Alabama Football: Could 2013 Iron Bowl Fuel Another Title Run Like 2010?

Marc Torrence@marctorrenceAlabama Lead WriterDecember 10, 2013

Nov 30, 2013; Auburn, AL, USA; Auburn Tigers cornerback Chris Davis (11) gets by Alabama Crimson Tide punter Cody Mandell (29) and returns a missed field goal for a 100 yard touchdown against the Alabama Crimson Tide during the fourth quarter at Jordan Hare Stadium. Auburn won 34-28. Mandatory Credit: John Reed-USA TODAY Sports
John Reed-USA TODAY Sports

TUSCALOOSA, Ala. — AJ McCarron only watched the first half of this year’s SEC Championship Game.

The two-time national champion didn’t really want to sit around and watch the team that denied him a third national championship run up and down the field any longer.

Besides, he hates watching football.

“All it does is it really ticks you off and makes you want to go get better, really,” McCarron said on Tuesday. “I mean, you start thinking about things you could have done and areas you could have played better in. That's probably the biggest thing.”

It’s hard to imagine the sting of that improbable Iron Bowl going away any time soon for members of the Alabama Crimson Tide. Clips of Chris Davis sprinting down the left sideline as time expired have been played almost on repeat on ESPN and are sure to continue now that Auburn is headed to the BCS National Championship Game.

But could the “Nightmare in Jordan-Hare” turn out to be a good thing for Alabama?

It’s difficult to see it that way, especially with the memory still so fresh in everyone’s minds. But history might suggest otherwise. A crushing loss like that might be just what Alabama needed to keep the dynasty alive.

First, let’s back up three years.

TUSCALOOSA, AL - NOVEMBER 26:  Quarterback Cam Newton #2 of the Auburn Tigers celebrates their 28-27 win over the Alabama Crimson Tide at Bryant-Denny Stadium on November 26, 2010 in Tuscaloosa, Alabama.  (Photo by Kevin C. Cox/Getty Images)
Kevin C. Cox/Getty Images

Cam Newton and Auburn strolled into Bryant-Denny Stadium in 2010, undefeated and gunning for a national title. The Tigers never wavered when they fell down 24-0 in nearly the blink of an eye and mounted an epic comeback, beating Alabama in its own home 28-27.

Alabama was out of the national title picture at the time after two losses already that year. Players had cited entitlement and complacency for the slip after the 2009 title, Alabama’s first under Saban, even though the 2010 team was largely believed to be a more talented group.

So that offseason, signs popped up in the Alabama locker room that showed a picture of Alabama players celebrating on top of a picture of Newton and some teammates hugging and cheering.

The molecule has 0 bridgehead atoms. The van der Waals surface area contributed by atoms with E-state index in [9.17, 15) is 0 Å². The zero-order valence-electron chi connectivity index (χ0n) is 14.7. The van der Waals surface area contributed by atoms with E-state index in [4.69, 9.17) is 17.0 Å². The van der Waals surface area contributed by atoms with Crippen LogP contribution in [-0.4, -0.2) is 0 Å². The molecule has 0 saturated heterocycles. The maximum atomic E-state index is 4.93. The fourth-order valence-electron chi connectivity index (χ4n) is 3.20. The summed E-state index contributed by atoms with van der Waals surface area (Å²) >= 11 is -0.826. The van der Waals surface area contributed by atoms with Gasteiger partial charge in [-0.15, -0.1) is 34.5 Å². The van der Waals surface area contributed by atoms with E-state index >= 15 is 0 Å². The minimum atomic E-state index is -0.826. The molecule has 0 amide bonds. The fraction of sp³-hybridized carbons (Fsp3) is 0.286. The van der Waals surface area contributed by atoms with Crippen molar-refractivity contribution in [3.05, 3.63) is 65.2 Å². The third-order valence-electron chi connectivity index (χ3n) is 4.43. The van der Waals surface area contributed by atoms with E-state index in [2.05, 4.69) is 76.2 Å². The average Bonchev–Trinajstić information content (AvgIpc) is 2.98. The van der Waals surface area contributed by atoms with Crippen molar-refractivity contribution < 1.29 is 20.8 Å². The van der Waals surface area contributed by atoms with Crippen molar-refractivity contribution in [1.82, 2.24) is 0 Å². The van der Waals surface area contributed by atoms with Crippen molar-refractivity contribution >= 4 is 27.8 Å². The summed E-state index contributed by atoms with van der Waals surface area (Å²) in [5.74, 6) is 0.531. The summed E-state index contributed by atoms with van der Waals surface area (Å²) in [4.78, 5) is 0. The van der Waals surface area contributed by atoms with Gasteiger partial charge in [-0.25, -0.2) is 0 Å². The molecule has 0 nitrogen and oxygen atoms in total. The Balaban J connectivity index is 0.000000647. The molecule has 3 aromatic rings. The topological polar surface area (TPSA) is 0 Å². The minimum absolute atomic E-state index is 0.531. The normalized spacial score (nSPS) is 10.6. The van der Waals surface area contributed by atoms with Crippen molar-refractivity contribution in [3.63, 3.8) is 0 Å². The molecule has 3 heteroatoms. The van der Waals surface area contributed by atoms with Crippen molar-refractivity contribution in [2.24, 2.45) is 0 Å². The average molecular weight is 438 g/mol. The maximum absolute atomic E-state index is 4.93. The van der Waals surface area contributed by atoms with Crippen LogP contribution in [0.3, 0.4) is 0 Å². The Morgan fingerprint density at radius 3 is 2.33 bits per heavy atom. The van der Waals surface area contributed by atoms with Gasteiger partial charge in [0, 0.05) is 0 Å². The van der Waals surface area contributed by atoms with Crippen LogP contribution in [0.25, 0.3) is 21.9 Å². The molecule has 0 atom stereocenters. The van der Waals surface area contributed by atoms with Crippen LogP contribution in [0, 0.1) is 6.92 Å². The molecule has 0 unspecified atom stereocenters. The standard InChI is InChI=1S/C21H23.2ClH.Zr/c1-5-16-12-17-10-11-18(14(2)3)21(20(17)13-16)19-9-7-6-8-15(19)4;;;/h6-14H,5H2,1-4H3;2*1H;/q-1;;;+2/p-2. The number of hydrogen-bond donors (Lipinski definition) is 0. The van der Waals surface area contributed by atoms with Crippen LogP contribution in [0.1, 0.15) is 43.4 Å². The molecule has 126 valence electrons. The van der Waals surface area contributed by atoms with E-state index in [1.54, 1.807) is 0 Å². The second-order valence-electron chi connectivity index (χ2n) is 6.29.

In the middle were two words that became the motto of Alabama’s 2011 season: “Never Again.”

The Crimson Tide lost in overtime to LSU that year, but losses around them allowed the Tide to get back to the title game, a rematch with LSU. Its first business, though, was with Auburn. The Tide thumped the Tigers 42-14 before beating LSU 21-0 a month later.

Jan 7, 2013; Miami, FL, USA; Alabama Crimson Tide linebacker C.J. Mosley (32) celebrates with the Coaches Trophy after the 2013 BCS Championship game against the Notre Dame Fighting Irish at Sun Life Stadium. Alabama won 42-14.  Mandatory Credit: Matthew
Matthew Emmons-USA TODAY Sports

In a way, “Never Again” carried over into the 2012 season. There was a sense that the team was getting a do-over for the 2010 disappointment, another chance to see how it would respond after a national title year. Alabama, of course, won its third championship in four years last season.

Which brings us back to this year.

It’s hard to look at this year’s Iron Bowl and not think that Alabama was outplayed. Despite entering as a double-digit favorite, it didn’t dominate the line of scrimmage like we’re used to seeing an Alabama team do. It couldn’t covert field goals and gave up nearly 300 yards rushing. I haven’t talked to an Alabama fan yet who didn’t think the Tide would lose had the game gone to overtime. It was all uncharacteristic of a Saban-coached Alabama team.

But the 2013 game could have the same effect that 2010 did and spurn another run to the dynasty.

For the last two seasons, Alabama players have had nothing but success to look back upon. Two recruiting classes have only known winning a national championship. Now, Alabama could be hungrier than ever.

McCarron will play his last game in a Tide uniform in the Sugar Bowl in New Orleans. He won’t be able to do anything about getting Alabama back to glory.

But for the ones who will, the pain of losing to Auburn again, and potentially watching the Tigers win a national championship, might just be what gets Alabama back to the top.